With the improvement of science and technology, it is not only essential to reform the curriculum to incorporate new findings in order to enhance cognitive domain and skill acquisition, but at the same time, it is imperative to modulate the affective domain or the "heart" of the IMG. The affective domain covers the manner in which one's emotional behavior, such as feelings, values, appreciation, enthusiasms, motivations, and attitudes. Addressing this domain would in turn inculcate interest, values, empathy and develop appreciation, and attitude for interpersonal, as well as community interaction. Hence, for the overall development of a medical professional, the affective domain comprising attitude, communication, and ethics therefore need to be taught directly and explicitly.

MCI has decided to implement ATCOM module in all medical colleges across the country over the coming years, which is a welcome step. A group of experts constituted by MCI has developed ATCOM module along with a facilitators' guide. Change should be for the betterment and with this vision, successful implementation of ATCOM module across the entire duration of the MBBS course endeavors to be the key to transition to competency-based medical education (CBME) program. It de-emphasizes time-based training and promises greater accountability, flexibility, and learner-centeredness. [11] This is however debatable as some experts consider CBME as another form of outcome-based education, where learning outcomes are given more importance than learning pathways or processes. [4] The new Graduate Medical Education Regulations 2012 has also given more emphasis on the competency-based curriculum. [12]


   What is New in Attitude and Communication Module? Top


Some of the proposed new elements of the ATCOM module addressing four domains, i.e., knowledge, skill, attitude, and communication are integrated teaching (horizontal and vertical), early clinical exposure starting in the 1 st year, attitude and communication skill development, adoption of contemporary education technologies such as skill laboratory, e-learning, and simulation. It introduces competency pattern in the undergraduate curriculum and tends to strike a balance between explicit teaching and experiential learning incorporating values of professionalism. The module has specified the competencies with regards to attitude, communication, and ethics needed to be taught in each year of the medical course, namely foundation of communication in the 1 st year, bioethics in the 2 nd year, medicolegal issues, ethics, and doctor-patient relationship in the 3 rd year, and medical negligence and dealing with death in the final year are some of the important topics. Thus, wholehearted effort has been given to address the "heart" of the medical graduates. [8]


   How to Assess? Top


In CBME, the outcome is expressed in terms of competencies. Various newer evaluation methods, summative and formative, have been proposed which can be summed up in Miller's pyramid model of competence assessment which starts with cognition and ends with assessment of behavioral practice in such a manner that performance assessment of a trainee would provide more realistic picture in clinical settings [Figure 1]. [4],[13] While Objective Structured Clinical Examination can be used to assess competence in an examination setting preferably in summative assessment, 360° evaluation is a holistic formative evaluation technique based on the feedback assessment system from multiple evaluators (superiors, peers, administration staff, patients, and families) who evaluate a student's competence by a rating scale or survey that assesses how frequently a behavior is performed. Other innovations in ATCOM skill assessment in addition to clinical expertise are workplace performance using workplace-based assessment tools and entrustable professional activity which give valuable information about the ability of the trainee to function as a professional in real life situation. [4],[14],[15],[16]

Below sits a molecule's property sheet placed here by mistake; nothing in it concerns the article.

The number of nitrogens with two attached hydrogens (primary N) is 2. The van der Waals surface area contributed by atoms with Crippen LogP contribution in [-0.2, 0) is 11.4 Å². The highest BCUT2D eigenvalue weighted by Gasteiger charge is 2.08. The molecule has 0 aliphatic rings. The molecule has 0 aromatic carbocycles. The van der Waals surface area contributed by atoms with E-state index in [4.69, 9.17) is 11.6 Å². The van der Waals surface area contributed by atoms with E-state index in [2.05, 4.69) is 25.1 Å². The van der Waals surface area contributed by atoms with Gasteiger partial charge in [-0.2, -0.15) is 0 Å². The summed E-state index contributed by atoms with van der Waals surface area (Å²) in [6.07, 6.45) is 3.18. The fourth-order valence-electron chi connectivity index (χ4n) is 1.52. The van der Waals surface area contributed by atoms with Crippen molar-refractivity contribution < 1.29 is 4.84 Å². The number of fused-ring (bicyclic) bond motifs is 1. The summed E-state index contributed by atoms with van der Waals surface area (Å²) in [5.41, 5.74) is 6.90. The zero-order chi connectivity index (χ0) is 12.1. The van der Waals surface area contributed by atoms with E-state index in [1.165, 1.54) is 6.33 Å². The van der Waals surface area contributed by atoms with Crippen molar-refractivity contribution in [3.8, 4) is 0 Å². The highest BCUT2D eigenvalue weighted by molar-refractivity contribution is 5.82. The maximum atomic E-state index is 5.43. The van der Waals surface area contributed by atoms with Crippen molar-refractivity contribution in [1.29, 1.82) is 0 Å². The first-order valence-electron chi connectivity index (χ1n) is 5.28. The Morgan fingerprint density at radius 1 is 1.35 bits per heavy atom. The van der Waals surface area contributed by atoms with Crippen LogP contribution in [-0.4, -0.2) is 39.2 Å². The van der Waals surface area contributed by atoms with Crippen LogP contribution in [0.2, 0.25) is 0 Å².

Figure 1: Miller's pyramid of competence assessment

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   Challenges Top


Mere introduction of ATCOM module will not serve the purpose; we have a long road ahead toward implementing competency-based medical training and ensuring sustainability, the principal responsibility of which lies on the shoulders of medical school leaders. Since the competency-based training program and assessment methods differ in many ways from the traditional curriculum, it is crucial to sensitize and prepare the faculty for this change. Though faculty development is gaining momentum in India through Medical Education Units in some colleges, but this is yet to be materialized in most of the institutions. [6] The next important challenge is to change the student's attitude toward medical education from the mere internalization of knowledge and score marks to adopting finer ATCOM skills in order to deliver quality medical care. This is also a tremendous task to change the behavior of medical students in the 4½ year tenure of medical course. Assigning marks or grades with equal weightage for the assessment of competence acquisition in all the domains of CBME can play a key role in shaping the outcomes and success of the curriculum and hence assessment tools must be carefully planned.